High School Sports

Micah Pollard has always been consistent for Foss basketball. Now, it’s his turn to take over

Foss’ Micah Pollard (3) passes out of heavy defense in the first quarter. Foss played Steilacoom in a basketball game at Steilacoom High School in Steilacoom, Wash., on Tuesday, Dec. 18, 2018.
Foss’ Micah Pollard (3) passes out of heavy defense in the first quarter. Foss played Steilacoom in a basketball game at Steilacoom High School in Steilacoom, Wash., on Tuesday, Dec. 18, 2018. joshua.bessex@gateline.com

Much has changed since Micah Pollard first joined Foss High School’s varsity basketball team as a freshman in 2015.

The Falcons were a Class 3A program back then, played in the since-disbanded 3A Narrows League, and ended the 2015-16 season with a heartbreaking loss in a winner-to-state game against Kennedy Catholic.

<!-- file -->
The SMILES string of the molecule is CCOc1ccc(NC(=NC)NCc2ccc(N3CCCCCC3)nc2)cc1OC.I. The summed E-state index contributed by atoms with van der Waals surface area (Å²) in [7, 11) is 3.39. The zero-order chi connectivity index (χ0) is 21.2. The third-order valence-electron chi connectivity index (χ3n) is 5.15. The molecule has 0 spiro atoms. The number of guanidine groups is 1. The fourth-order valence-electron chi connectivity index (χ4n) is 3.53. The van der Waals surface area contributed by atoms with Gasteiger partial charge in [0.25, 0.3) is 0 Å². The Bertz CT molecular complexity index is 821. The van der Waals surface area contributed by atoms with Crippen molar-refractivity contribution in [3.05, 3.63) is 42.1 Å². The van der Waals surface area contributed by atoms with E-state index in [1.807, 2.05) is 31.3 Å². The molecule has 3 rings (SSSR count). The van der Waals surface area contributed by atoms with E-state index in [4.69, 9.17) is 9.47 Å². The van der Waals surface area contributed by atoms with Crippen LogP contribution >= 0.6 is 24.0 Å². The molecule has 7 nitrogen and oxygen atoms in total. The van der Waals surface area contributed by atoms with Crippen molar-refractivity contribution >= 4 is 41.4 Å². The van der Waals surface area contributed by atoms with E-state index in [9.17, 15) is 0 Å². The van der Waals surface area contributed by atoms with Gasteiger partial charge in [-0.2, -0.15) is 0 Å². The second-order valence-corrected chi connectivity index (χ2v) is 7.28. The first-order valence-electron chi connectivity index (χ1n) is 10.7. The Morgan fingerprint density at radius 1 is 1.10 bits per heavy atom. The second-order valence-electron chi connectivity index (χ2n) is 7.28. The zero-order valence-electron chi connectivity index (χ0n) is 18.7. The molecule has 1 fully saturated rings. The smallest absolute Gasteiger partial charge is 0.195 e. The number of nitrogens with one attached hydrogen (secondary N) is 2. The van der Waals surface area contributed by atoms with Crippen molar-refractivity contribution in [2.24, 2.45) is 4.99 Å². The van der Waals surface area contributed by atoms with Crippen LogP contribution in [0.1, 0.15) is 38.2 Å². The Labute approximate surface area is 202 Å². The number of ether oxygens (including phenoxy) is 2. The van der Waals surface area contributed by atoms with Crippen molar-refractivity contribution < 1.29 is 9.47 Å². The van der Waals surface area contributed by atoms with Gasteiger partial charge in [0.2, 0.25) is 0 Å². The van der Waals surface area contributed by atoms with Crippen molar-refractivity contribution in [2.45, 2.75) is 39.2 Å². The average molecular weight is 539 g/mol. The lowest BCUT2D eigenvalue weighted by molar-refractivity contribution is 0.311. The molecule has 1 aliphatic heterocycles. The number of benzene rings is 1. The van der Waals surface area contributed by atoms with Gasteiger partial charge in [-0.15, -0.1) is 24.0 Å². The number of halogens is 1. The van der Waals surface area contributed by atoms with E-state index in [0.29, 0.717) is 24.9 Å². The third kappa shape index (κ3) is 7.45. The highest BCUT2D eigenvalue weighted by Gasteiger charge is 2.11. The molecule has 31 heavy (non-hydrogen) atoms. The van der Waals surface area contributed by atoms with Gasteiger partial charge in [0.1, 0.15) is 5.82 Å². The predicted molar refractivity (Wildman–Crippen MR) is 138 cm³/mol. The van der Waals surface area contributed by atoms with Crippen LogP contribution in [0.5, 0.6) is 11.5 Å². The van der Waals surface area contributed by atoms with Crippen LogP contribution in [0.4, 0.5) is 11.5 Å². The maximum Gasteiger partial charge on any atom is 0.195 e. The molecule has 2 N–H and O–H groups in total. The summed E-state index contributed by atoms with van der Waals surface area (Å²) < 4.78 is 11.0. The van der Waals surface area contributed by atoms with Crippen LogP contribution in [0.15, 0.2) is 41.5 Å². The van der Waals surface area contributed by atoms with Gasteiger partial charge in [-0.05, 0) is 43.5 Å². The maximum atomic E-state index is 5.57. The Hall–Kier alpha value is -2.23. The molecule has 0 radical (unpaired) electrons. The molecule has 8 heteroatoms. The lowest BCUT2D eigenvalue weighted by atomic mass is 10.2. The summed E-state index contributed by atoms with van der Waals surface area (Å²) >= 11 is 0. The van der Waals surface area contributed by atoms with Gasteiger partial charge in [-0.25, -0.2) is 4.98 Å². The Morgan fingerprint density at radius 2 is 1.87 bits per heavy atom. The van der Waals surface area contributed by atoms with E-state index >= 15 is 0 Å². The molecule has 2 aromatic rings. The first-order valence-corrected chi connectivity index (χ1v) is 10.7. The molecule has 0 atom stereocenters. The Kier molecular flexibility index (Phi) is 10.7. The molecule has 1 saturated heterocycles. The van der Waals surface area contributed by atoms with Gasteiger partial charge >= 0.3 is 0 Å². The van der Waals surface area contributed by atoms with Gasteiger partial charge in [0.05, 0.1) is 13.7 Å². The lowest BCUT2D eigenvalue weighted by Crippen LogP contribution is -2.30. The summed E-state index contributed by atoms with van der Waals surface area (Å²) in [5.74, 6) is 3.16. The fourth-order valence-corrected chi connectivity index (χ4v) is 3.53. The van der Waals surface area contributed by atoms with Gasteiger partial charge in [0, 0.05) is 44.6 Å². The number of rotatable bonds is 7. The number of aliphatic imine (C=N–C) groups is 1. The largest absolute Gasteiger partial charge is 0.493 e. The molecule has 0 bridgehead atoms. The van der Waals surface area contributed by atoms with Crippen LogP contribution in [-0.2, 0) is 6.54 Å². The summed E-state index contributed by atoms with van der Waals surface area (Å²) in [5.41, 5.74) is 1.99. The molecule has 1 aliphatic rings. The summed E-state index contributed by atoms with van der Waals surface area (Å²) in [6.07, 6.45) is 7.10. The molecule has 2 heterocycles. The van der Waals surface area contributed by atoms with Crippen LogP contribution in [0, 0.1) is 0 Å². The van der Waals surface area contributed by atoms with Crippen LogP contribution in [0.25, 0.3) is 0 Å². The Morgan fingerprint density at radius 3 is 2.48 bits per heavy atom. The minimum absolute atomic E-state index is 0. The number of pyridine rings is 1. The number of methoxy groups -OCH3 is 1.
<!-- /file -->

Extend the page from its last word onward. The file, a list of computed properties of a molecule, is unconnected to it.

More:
When Pollard was a sophomore, Foss’ shrinking enrollment numbers caused the school to reclassify to 2A. The Falcons embraced the change, didn’t lose an in-classification game in 2016-17 on their way to 2A SPSL Mountain, 2A West Central District and 2A state titles, and became the first Tacoma metro school to win a state title since 2002.

Pollard played behind explosive playmaker Roberto Gittens — who is averaging 15 points per game at College of Southern Idaho — that year. And, he patiently waited alongside reigning 2A SPSL Mountain MVP Demetrius Crosby last year as a junior, helping the Falcons reach the 2A state semifinals before finishing fifth.

Then, in January, longtime Foss coach Mike Cocke’ replaced Dave Alwert at Wilson, some Falcons players transferred away at the end of the school year, others graduated, and Pollard was left as the only returning varsity starter.

Through all of the changes though, Pollard, who is averaging 27.4 points per game this season as a 6-foot senior shooting guard, has stayed consistent. He says the changes have made him better.